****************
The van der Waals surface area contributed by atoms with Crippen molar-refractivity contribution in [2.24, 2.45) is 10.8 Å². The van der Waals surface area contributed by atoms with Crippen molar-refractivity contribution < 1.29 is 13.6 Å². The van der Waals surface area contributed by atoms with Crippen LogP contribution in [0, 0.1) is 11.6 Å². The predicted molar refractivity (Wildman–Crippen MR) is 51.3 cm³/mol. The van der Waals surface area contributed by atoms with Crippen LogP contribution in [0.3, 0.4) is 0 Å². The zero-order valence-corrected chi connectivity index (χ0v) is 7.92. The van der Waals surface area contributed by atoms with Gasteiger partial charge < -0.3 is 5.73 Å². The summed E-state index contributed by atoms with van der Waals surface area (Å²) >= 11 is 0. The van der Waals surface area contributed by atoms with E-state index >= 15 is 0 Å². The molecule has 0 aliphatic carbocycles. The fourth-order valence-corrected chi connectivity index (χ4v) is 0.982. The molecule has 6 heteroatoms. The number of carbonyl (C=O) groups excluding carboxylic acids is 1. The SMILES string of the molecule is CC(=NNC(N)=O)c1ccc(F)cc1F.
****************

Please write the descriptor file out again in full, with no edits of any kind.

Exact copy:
The van der Waals surface area contributed by atoms with Crippen molar-refractivity contribution in [2.24, 2.45) is 10.8 Å². The van der Waals surface area contributed by atoms with Crippen molar-refractivity contribution < 1.29 is 13.6 Å². The van der Waals surface area contributed by atoms with Crippen LogP contribution in [0, 0.1) is 11.6 Å². The predicted molar refractivity (Wildman–Crippen MR) is 51.3 cm³/mol. The van der Waals surface area contributed by atoms with Crippen LogP contribution in [0.3, 0.4) is 0 Å². The zero-order valence-corrected chi connectivity index (χ0v) is 7.92. The van der Waals surface area contributed by atoms with Gasteiger partial charge < -0.3 is 5.73 Å². The summed E-state index contributed by atoms with van der Waals surface area (Å²) >= 11 is 0. The van der Waals surface area contributed by atoms with E-state index >= 15 is 0 Å². The molecule has 0 aliphatic carbocycles. The fourth-order valence-corrected chi connectivity index (χ4v) is 0.982. The molecule has 6 heteroatoms. The number of carbonyl (C=O) groups excluding carboxylic acids is 1. The SMILES string of the molecule is CC(=NNC(N)=O)c1ccc(F)cc1F.